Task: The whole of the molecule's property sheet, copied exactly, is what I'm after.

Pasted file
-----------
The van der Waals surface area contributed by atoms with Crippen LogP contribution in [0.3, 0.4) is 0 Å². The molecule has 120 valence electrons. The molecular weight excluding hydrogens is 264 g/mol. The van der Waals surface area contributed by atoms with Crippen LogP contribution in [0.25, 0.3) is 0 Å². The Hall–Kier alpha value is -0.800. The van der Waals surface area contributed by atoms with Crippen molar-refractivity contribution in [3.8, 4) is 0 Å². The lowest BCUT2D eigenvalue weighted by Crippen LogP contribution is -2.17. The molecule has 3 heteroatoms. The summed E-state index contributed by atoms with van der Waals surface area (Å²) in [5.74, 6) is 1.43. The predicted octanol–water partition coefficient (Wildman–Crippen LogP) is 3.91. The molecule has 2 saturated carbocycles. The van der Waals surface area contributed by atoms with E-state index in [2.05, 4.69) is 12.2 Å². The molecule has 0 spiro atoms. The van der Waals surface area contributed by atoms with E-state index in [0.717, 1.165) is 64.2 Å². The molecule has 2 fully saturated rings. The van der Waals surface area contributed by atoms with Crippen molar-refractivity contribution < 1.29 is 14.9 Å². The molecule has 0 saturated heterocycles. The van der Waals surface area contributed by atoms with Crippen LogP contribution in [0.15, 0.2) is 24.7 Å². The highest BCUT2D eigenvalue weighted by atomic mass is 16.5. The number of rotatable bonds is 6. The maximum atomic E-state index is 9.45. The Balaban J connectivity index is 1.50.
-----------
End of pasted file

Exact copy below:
The van der Waals surface area contributed by atoms with Crippen LogP contribution in [0.3, 0.4) is 0 Å². The molecule has 120 valence electrons. The molecular weight excluding hydrogens is 264 g/mol. The van der Waals surface area contributed by atoms with Crippen LogP contribution in [0.25, 0.3) is 0 Å². The Hall–Kier alpha value is -0.800. The van der Waals surface area contributed by atoms with Crippen molar-refractivity contribution in [3.8, 4) is 0 Å². The lowest BCUT2D eigenvalue weighted by Crippen LogP contribution is -2.17. The molecule has 3 heteroatoms. The summed E-state index contributed by atoms with van der Waals surface area (Å²) in [5.74, 6) is 1.43. The predicted octanol–water partition coefficient (Wildman–Crippen LogP) is 3.91. The molecule has 2 saturated carbocycles. The van der Waals surface area contributed by atoms with E-state index in [2.05, 4.69) is 12.2 Å². The molecule has 0 spiro atoms. The van der Waals surface area contributed by atoms with E-state index in [0.717, 1.165) is 64.2 Å². The molecule has 2 fully saturated rings. The van der Waals surface area contributed by atoms with Crippen molar-refractivity contribution < 1.29 is 14.9 Å². The molecule has 0 saturated heterocycles. The van der Waals surface area contributed by atoms with Crippen LogP contribution in [0.15, 0.2) is 24.7 Å². The highest BCUT2D eigenvalue weighted by atomic mass is 16.5. The number of rotatable bonds is 6. The maximum atomic E-state index is 9.45. The Balaban J connectivity index is 1.50.